Principles of NAICS
The former SIC system used a mixture of concepts to categorize economic activity. Some categories were based on demand groupings, activities that were similar in the eyes of customers or users of the product or service. Others, however, were based more on supply groupings. NAICS is the first industrial classification system used in the United States to employ a unified economic concept to define industries. Under the new system, industries are classified on the basis of their production or supply functionestablishments using similar raw material inputs, capital equipment, and labor are classified in the same industry. This approach creates more homogeneous categories that are better suited for economic analysis.
Four primary concepts were used in the development of NAICS. First, a production-oriented conceptual framework was usedas described earlier, establishments engaged in similar production activities are classified together. Second, new categories in NAICS focus on emerging industries, services in general, and industries that produce advanced technology. Third, as much as possible, continuity with the former system was maintained to avoid breaks in time series. However, because of differences in the classification systems formerly used by the United States, Canada, and Mexico, many changes were needed to make them comparable. Thus, some breaks in time series were unavoidable. Finally, the developers of NAICS strove for compatibility with the two-digit level of the International Standard Industrial Classification of All Economic Activities.4
While NAICS uses a hierarchical structure much like the existing SIC, there are a number of important structural differences. For example, NAICS uses a six-digit classification code which allows greater flexibility in the coding structure. The SIC system was limited to only four digits. Another important difference is that NAICS uses the first two digits of the six-digit code to designate the highest level of aggregation, with 21 such two-digit industry sectors under the new system. Under the SIC system, by contrast, there were only 11 divisions, designated by letters of the alphabet. (A tabular comparison of terminology and a full list of NAICS sectors and SIC divisions are shown in exhibit 1.)
The third digit of a NAICS code represents the subsector. Using the information sector (sector 51) as an example, there are four separate subsectors contained in the sector: publishing industries, motion picture and sound recording industries, broadcasting and telecommunications, and information and data processing services. The fourth digit of the NAICS code represents the industry group level. Under the publishing industries subsector, for example, there are two industry groups: newspaper, periodical, book, and database publishing; and software publishing.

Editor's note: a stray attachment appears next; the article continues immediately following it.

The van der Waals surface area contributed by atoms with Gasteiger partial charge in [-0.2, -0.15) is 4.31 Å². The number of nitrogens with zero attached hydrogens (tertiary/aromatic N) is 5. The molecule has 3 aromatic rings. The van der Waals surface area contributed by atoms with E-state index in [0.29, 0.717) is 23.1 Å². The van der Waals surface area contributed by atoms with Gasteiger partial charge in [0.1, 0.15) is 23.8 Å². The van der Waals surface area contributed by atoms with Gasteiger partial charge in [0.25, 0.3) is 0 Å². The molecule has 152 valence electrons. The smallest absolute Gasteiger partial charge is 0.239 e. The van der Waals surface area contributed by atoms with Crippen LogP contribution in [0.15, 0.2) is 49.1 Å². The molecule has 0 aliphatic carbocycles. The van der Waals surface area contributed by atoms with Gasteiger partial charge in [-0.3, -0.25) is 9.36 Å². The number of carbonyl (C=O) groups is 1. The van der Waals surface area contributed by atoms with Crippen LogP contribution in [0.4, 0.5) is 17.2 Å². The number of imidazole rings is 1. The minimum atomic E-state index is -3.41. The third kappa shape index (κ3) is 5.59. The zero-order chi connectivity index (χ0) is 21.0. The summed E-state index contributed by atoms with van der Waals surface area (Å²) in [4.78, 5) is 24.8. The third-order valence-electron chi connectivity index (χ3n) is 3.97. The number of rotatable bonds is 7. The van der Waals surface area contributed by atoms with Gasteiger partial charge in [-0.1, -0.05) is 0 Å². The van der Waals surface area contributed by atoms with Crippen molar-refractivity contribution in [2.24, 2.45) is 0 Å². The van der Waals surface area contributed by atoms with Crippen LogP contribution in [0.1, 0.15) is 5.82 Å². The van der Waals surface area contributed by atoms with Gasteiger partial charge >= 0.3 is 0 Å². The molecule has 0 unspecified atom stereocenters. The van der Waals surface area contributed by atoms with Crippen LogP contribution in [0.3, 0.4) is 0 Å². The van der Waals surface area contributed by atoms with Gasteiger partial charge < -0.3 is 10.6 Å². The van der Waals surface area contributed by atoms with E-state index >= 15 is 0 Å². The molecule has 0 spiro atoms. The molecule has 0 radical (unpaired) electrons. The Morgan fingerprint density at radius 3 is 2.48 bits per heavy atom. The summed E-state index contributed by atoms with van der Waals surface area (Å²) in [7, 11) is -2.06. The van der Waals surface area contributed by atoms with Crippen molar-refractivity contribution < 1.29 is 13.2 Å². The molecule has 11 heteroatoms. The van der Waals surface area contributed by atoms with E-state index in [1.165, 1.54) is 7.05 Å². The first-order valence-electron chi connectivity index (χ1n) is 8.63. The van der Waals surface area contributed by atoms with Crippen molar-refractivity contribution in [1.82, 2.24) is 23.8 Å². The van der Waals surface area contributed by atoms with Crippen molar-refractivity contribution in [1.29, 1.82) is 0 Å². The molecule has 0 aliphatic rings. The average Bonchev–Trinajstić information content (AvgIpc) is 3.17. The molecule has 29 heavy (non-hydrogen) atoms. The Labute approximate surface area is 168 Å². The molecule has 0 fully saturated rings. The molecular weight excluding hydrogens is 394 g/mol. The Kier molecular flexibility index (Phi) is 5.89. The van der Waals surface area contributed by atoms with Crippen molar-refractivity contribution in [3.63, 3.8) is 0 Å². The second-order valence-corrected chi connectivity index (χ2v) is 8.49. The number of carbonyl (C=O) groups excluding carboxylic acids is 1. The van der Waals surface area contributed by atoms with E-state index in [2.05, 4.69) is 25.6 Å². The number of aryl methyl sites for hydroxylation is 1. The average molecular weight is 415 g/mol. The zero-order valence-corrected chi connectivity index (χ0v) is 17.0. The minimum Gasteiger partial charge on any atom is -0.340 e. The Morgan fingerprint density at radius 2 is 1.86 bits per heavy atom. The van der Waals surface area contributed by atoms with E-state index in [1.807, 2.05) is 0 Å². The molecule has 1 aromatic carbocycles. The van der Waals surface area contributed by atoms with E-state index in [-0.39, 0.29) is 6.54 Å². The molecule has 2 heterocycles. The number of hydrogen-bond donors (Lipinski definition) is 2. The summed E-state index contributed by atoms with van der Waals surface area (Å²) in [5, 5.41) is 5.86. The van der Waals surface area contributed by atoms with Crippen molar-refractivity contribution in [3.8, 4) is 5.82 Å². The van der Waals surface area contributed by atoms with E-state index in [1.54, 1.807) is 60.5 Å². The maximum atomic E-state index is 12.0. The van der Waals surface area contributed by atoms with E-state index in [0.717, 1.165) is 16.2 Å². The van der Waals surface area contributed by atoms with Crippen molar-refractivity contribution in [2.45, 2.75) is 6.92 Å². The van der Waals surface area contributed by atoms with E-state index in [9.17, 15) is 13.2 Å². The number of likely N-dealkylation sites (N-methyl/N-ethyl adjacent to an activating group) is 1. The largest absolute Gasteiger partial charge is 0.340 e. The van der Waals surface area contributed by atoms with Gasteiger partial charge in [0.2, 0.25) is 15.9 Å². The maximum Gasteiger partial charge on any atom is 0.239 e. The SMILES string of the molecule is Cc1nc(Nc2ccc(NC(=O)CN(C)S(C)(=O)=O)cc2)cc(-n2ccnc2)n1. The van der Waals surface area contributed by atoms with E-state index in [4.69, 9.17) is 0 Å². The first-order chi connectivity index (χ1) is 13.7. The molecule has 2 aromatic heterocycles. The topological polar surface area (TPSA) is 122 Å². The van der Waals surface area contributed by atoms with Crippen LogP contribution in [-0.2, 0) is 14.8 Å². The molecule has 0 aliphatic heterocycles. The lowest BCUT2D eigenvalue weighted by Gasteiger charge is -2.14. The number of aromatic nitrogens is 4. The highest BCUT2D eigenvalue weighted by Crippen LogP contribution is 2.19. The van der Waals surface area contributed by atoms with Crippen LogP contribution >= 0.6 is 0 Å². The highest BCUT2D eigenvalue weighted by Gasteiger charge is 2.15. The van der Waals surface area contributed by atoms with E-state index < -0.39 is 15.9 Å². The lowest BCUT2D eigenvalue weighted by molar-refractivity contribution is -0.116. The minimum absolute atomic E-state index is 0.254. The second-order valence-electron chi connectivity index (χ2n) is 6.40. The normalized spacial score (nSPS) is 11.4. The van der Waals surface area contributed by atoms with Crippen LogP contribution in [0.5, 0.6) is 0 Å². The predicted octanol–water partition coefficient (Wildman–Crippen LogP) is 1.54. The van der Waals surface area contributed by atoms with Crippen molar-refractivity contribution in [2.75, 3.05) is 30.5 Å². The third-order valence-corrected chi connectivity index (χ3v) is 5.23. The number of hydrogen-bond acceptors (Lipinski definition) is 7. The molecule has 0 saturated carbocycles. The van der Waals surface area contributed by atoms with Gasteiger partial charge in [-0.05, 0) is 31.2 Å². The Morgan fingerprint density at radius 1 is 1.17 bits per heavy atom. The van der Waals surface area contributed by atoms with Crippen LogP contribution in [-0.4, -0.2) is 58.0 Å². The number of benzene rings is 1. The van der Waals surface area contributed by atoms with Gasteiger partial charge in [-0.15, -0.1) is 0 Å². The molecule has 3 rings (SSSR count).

The fifth digit in the NAICS code represents the international industry level. Continuing with the same example, there are 28 international-level industries in the information sector. In most cases, there will be comparability between the classifications of the United States, Canada, and Mexico at the five-digit level. The sixth digit in the NAICS code designates national detail. This allows the flexibility to create more detailed statistics for the industries that hold particular importance in each country. Of the 28 international industries within the information sector, 6 have been broken out to create important national detail for the United States. (Exhibit 2 shows the entire NAICS structure for the information sector.)
When the national detail is the same in more than one country, the same six-digit code is used in each countrys national version of NAICS. The six-digit system allows for greater data comparability between the three countries than a four- or five-digit system. There had been significant differences in the former classification systems used by the United States, Canada, and Mexico. NAICS creates a standard system to be used by each of the NAFTA trading partners.
As shown in exhibit 3, there is no relationship between the numeric industry codes used in the SIC and those used in NAICS. Also, the increase to a six-digit code does not necessarily mean that there is a corresponding increase in the level of detail for national industries. Under the SIC system, for example, there were 1,004 detailed industries, while under NAICS there are 1,170. In the exhibit, NAICS industries 51111 and 51112 match one-to-one with 1987 SIC industries 2711 and 2721, respectively. All other publishing industries were broken out of larger industries in the SIC, creating more industry-level detail. In some cases, however, two or more SIC industries were combined to form one NAICS industry, reducing the number of detailed industries in that category.
The NAICS manual format
The U.S. NAICS manual, North American Industry Classification SystemUnited States, 1997, scheduled to be released in late July 1998, will differ substantially from its predecessor, The Standard Industrial Classification Manual, 1987. The new manual, for example, includes a narrative definition of each industry, a list of illustrative economic activities used as criteria for classification (index items), and a bulleted list of cross references for similar activities classified under other industry categories. Industries will only include illustrative examples and cross references when necessary. Another useful change from the SIC system is that users will now be able to search for cross references in the same place for each definition. (See Exhibit 4 for an illustration of the new format, using NAICS industry 511210, Software publishers, as an example.)